Modern holography dates from 1947, when Dennis Gabor, a scientist researching the ways to improve the resolution of the electron microscope, developed what he called holography. In fact, in 1948 he coined the term hologram from the Greek words “holos”, meaning “whole,” and “gramma”, meaning “message”. Gabor did not have at his disposal coherent light source needed for continuing his work. Thirteen years later, in 1960, the LASER was invented and the serious work in holography began. In 1971 Dr. Dennis Gabor was awarded the Nobel Prize in Physics for his work in holography.
Two researchers, Emmett Leith and Juris Upatnieks, from the University of Michigan, in 1962, theorized that holography could be used as a three dimensional visual presentation. These individuals decided to apply Gabor’s theory with the newly invented laser light sources. The result was the first laser transmission hologram of 3D objects. These transmission holograms produced images with clarity and realistic depth. Unfortunately, these transmission holograms required laser light to view the holographic image. The work of Leith and Upatnieks led to standardization of the equipment used to make holograms. Today, thousands of laboratories and studios possess the necessary equipment: a continuous wave laser, optical devices (lens, mirrors and beam splitters) for directing laser light, a film holder and an isolation table on which exposures are made. Stability is absolutely essential because movement as small as a quarter wave-length of light during exposures of a few minutes or even seconds can completely spoil a hologram. The basic off-axis technique that Leith and Upatnieks developed is still the staple of holographic methodology.
In 1960 the pulsed-ruby laser was developed by Dr. T.H. Maimam of the Hughes Aircraft Corporation. This laser system (unlike the continuous wave laser normally used in holography) emits a very powerful burst of light that lasts only a few nanoseconds (a billionth of a second). It effectively freezes movement and makes it possible to produce holograms of high-speed events, such as a bullet in flight, and of living subjects. The first hologram of a person was made in 1967, paving the way for a specialized application of holography: pulsed holographic portraiture.
Like so many scientific advancements, holography was simultaneously being developed by other scientists. It was a Russian, Uri Denisyuk, who, in 1962, brought the work of Gabriel Lippmann (1908 Nobel Laureate) to holography and produced the first white-light reflection holograms that could be viewed in ordinary incandescent light bulb.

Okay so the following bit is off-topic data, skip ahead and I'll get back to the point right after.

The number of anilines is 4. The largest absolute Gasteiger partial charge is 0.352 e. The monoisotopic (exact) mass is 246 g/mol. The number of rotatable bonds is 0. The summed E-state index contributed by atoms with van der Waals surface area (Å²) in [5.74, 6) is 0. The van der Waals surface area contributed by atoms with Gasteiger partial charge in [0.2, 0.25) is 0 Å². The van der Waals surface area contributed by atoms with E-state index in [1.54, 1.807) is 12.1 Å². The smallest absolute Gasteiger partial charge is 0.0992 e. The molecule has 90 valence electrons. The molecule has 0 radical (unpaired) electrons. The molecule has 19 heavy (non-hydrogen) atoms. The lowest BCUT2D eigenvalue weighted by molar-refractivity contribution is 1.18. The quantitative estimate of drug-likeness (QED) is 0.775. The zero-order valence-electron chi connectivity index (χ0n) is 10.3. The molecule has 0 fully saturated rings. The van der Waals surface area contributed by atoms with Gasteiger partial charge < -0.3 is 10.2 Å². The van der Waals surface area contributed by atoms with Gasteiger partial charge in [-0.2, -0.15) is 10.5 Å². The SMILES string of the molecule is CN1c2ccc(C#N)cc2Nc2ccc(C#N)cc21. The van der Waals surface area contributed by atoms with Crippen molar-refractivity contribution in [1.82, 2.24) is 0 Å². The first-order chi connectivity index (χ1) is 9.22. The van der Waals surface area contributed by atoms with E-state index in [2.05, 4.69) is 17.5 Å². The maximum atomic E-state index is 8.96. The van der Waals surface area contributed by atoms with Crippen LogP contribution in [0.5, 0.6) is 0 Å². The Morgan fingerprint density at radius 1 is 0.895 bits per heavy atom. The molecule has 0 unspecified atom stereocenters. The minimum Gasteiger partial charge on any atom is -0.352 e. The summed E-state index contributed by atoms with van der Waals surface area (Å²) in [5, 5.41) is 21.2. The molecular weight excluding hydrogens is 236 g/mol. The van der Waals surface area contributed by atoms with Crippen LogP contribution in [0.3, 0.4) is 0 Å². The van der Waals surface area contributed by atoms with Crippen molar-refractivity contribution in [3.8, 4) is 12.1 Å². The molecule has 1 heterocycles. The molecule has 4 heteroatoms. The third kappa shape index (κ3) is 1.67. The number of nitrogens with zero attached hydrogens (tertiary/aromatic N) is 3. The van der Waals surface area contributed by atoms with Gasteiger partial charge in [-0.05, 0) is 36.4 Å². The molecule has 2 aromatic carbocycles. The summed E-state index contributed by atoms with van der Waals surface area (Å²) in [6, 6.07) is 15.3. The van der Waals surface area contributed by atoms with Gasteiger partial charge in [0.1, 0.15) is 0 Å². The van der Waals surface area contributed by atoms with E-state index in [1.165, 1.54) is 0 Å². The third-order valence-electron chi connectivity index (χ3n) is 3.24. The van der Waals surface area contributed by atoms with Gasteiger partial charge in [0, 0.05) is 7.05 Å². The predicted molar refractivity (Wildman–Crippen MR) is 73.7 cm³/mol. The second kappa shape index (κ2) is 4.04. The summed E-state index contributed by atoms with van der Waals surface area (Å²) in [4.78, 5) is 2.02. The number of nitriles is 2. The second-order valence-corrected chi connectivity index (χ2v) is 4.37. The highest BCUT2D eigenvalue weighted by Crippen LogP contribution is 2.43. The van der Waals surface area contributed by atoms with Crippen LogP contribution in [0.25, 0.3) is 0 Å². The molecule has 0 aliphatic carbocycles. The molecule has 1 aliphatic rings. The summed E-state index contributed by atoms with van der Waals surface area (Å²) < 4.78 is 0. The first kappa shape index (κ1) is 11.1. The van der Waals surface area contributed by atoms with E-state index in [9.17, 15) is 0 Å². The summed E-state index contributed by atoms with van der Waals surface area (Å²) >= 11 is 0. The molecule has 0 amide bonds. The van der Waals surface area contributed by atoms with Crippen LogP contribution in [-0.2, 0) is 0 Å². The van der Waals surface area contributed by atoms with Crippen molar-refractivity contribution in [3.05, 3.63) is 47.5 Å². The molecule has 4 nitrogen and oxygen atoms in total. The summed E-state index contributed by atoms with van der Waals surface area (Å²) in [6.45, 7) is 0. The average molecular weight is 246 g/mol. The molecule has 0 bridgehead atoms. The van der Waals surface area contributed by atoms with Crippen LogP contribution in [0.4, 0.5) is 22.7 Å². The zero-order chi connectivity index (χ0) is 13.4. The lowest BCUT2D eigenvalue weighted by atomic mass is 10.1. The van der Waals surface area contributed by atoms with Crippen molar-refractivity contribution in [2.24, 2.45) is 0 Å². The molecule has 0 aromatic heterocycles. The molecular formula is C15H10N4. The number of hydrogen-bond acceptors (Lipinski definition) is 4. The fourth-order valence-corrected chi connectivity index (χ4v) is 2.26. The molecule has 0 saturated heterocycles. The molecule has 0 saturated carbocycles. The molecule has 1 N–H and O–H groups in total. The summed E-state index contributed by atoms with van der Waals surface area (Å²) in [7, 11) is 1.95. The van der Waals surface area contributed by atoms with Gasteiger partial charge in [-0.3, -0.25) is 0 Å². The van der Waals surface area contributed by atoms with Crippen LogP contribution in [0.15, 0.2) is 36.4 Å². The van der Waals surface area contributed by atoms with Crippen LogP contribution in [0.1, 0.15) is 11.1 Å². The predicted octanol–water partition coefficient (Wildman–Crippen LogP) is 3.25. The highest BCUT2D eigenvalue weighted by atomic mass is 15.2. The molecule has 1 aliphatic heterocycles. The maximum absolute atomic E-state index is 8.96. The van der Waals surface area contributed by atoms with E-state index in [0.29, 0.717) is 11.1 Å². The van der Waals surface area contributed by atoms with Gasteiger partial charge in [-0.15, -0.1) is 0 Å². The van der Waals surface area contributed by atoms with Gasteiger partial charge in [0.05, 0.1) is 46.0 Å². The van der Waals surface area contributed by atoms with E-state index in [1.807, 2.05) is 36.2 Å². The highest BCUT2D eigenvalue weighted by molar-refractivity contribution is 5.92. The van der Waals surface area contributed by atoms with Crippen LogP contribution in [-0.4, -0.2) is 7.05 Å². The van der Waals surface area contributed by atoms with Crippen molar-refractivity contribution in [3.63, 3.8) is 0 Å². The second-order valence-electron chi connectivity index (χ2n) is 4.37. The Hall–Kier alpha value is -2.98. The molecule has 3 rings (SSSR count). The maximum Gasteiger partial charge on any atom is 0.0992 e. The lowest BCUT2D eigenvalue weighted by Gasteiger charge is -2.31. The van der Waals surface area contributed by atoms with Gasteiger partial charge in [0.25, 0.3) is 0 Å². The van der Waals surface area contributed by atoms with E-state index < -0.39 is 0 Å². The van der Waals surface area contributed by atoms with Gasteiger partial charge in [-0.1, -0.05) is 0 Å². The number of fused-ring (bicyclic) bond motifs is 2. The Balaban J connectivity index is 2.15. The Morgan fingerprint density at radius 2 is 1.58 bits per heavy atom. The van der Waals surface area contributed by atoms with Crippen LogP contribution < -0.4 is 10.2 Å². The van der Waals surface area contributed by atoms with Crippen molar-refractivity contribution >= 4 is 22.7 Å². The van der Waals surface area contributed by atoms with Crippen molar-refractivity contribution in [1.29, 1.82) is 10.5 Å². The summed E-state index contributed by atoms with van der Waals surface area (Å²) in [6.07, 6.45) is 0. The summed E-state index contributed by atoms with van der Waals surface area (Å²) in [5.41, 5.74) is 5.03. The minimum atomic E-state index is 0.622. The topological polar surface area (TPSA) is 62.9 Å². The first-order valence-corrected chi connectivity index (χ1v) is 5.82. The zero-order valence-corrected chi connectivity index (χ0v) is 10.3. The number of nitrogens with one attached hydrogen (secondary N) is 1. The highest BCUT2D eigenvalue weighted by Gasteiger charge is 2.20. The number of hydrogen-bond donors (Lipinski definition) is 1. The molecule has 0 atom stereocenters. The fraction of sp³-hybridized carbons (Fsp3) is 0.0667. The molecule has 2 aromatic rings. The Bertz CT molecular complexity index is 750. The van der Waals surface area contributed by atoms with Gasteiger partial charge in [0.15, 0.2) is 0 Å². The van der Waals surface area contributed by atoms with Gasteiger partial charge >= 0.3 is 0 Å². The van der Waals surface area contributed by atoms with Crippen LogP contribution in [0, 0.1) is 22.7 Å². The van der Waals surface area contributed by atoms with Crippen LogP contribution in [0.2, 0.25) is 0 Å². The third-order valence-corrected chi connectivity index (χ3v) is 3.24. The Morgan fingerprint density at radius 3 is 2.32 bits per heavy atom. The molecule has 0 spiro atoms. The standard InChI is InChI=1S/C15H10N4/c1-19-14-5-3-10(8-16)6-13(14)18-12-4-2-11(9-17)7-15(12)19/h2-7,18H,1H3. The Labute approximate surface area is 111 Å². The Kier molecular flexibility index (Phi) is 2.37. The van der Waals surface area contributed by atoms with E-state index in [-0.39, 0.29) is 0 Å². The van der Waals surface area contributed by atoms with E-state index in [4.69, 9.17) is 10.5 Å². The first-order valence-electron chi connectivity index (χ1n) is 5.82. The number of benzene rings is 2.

The 1967 World Book Encyclopedia Science Yearbook contained what is arguably the first mass-distributed hologram, a 4″x3″ transmission view of chess pieces on a board. An article describing the production of the hologram and basic information about the history of holography accompanied it. A .05 watt He-Ne laser was used on a nine-ton granite table in a 30-second exposure to make the original from which all the copies were produced.
The next important steps in the development of the holography were made by Stephen Benton, who, in 1968, invented white – light transmission holography. White-light holography allows the image to be viewed in ordinary white light. Undoubtedly, it was the brilliant rainbow colors that attracted artists to this new holographic technology. This type of hologram can be viewed in ordinary white light creating a “rainbow” image from the seven colors which make up the white light. This type of hologram was called “rainbow hologram”.
The most important result of Stephen Benton’s work was that it led to the ability to mass-produce holographic images using optical embossing techniques. Embossing allowed the images to be reproduced by a press that stamped the image onto plastic surfaces.
With this technique, developed by Michael Foster in 1974 and brought to commercial viability by Steve McGreww in 1979, holographic information is transferred from light sensitive glass plates to nickel embossing shims. The holographic images are “printed” by stamping the interference pattern onto plastic. The resulting hologram can be duplicated millions of times for a few cents apiece. Consequently, embossed holograms are now being used by the publishing, advertising, packaging, banking and security industries.